Five different Jordanian families with nephropathic cystinosis from different geographical locations in Jordan and one family from Sudan (Family 5) were investigated in this study for the CTNS mutation. Consanguinity was reported for all six of the families. All of the probands initially presented with Fanconi syndrome and rickets. Cystinosis was suggested by the presence of crystals in the cornea upon ophthalmological evaluation by age 2 years in most of the probands. The 57-kb deletion was not found in all of the families and that was evidenced by the presence of the 250-bp PCR product using the LDM2/exon 4 primers and the 266-bp PCR product by using the LDM1/D17S829 primers (data not shown). Amplification of the coding exons (3–12) for the CTNS gene followed by bi-directional DNA sequencing identified three polymorphisms, −294C>T, −180T>C and −118C>T in the CTNS promoter region, one silent (c.504G>A; p.Thr168Thr), one missense (c.779C>T; p.Thr26Ile) variants and two CTNS mutations: c.829dupA (Fig. 1A) and c.890G>A (Fig. 1B). The proband of family 2 in this study was compound heterozygous for both mutations, where c.829dupA was transmitted from the father and c.890G>A was contributed by the mother (Table 1). Both of the parents in family 6 were carriers of the c.829dupA mutation, and their affected children who were not available for testing were presumably homozygous for the same mutation. Both of the probands of Jordanian family 1 and Sudanese family 5 were homozygous for the c.890G>A mutation (Table 1). The C allele encoding Thr amino acid of the c.779C>T variant was in cis with the mutant alleles for both c.829dupA and c.890G>A mutations in the Jordanian families, whereas in the Sudanese proband, the T allele coding for Ile amino acid was in cis with mutant A allele for the c.890G>A mutation.

Fig. 1.

(A) DNA sequence chromatograms for heterozygous genotype (mother, family 3) of the c.829dupA mutation in exon 10 of the CTNS gene. (B) DNA sequence chromatograms for heterozygous genotype (mother, family 1) of the c.890G>A mutation in exon 11 of the CTNS gene. The arrows indicate the locations of the mutations.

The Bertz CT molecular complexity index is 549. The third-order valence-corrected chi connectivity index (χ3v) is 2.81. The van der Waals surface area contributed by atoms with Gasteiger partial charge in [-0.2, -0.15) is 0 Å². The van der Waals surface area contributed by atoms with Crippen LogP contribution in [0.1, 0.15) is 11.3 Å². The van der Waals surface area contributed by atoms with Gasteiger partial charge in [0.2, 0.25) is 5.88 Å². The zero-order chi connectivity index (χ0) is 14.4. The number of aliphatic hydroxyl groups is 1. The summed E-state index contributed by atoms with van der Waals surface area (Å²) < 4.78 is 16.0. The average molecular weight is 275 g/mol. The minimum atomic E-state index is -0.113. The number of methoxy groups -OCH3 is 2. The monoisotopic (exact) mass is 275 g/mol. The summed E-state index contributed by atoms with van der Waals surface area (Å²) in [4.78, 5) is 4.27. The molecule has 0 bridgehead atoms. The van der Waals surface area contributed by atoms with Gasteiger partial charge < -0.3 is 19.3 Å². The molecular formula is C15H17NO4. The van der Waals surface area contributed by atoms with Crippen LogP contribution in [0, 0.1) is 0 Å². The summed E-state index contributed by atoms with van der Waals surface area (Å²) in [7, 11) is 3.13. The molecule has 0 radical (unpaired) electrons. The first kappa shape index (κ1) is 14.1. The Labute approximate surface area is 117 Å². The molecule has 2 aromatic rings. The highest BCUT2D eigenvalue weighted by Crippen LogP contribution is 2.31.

Table 1.

Mutations in the CTNS gene characterised in Jordanian families.

Subject  Symptomatology  c.829dupA  c.890G>A 
Family 1
Proband  Yes  WT/WTa  A/A 
Father  No  WT/WT  G/A 
Mother  No  WT/WT  G/A 
Sister  No  WT/WT  G/A 
Grandmother  No  WT/WT  G/G 
Family 2
Proband  Yes  WT/829dupA  G/A 
Father  No  WT/829dupA  G/G 
Mother  No  WT/WT  G/A 
Brother  No  WT/WT  G/G 
Family 3
Proband  Yes  829dupA/829dupA  G/G 
Father  No  WT/829dupA  G/G 
Mother  No  WT/829dupA  G/G 
Brother  No  WT/829dupA  G/G 
Family 4
Proband  Yes  WT/829dupA  G/G 
Family 5
Proband  Yes  WT/WT  A/A 
Father  No  WT/WT  G/A 
Mother  No  WT/WT  G/A 
Family 6
Father  No  WT/829dupA  G/G 
Mother  No  WT/829dupA  G/G 

WT, wild type.


This is the first molecular study on Jordanian patients with cystinosis infantile nephropathic cystinosis. The 57-kb deletion was not found in any of the Jordanian probands using two different multiplex polymerase chain reactions. Our results agree with previous regional studies in which the 57-kb deletion was not found in Saudis, Egyptians, Emiratis, Turkish or Iranians.4,7–10 The 57-kb deletion was previously found in homozygous genotypes in 48 of 108 (44%) patients of European descendant living in America, and this deletion also accounts for 34% and 65% of the CTNS mutant alleles in patients of Spanish and German origin.18,22,29